Although U.S. House and Senate staff members find a balance between work and life valuable, 26 percent say they are content with the flexibility given to them, according to Life in Congress: Aligning Work and Life in the U.S. House and Senate, a research report released by the Congressional Management Foundation and the Society for Human Resource Management.

However, in a separate SHRM survey, 33 percent of those in the private sector say they are happy with their work-life balance. Fifty-five percent of congressional respondents believe work-life flexibility is very important as opposed to 38 percent of private-sector respondents. Congressional respondents are made up of 55 percent Democrats and 43 percent Republicans. Seventy-two percent of these respondents are employed in the House of Representatives while 28 percent work in the Senate.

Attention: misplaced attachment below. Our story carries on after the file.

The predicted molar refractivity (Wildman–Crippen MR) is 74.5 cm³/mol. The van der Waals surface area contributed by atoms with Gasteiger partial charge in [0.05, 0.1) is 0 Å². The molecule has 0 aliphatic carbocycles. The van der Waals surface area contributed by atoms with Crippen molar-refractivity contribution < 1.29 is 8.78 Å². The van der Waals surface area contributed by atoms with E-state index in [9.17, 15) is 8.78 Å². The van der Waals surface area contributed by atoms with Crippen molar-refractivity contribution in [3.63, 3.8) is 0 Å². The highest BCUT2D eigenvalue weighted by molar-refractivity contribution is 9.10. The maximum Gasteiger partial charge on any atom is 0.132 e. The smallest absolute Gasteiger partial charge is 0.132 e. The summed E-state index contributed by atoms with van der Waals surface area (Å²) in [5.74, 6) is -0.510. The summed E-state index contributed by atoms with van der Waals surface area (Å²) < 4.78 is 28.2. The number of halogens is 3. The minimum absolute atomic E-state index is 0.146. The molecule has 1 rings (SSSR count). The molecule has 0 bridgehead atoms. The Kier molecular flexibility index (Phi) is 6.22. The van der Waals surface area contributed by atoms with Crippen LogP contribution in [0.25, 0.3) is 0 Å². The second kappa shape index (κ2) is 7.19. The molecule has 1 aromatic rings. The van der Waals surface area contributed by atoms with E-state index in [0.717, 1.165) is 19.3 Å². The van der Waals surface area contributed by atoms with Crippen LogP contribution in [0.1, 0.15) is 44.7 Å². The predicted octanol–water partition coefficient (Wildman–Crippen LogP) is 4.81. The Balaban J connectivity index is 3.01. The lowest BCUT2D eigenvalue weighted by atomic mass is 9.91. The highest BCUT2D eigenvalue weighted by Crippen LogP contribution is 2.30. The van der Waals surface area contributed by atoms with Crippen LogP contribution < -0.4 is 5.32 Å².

"We've seen in the private sector that workplace flexibility not only improves employee satisfaction but it reduces staff turnover and increases productivity," says Lisa Horn, co-project director of SHRM's workplace flexibility initiative. "Like their counterparts in the private sector, Capitol Hill staff members value flexible work options. Congressional staff — and Congress itself — would benefit from access to flexible workplace practices, including flex time, telecommuting and more choices about how they manage their time."

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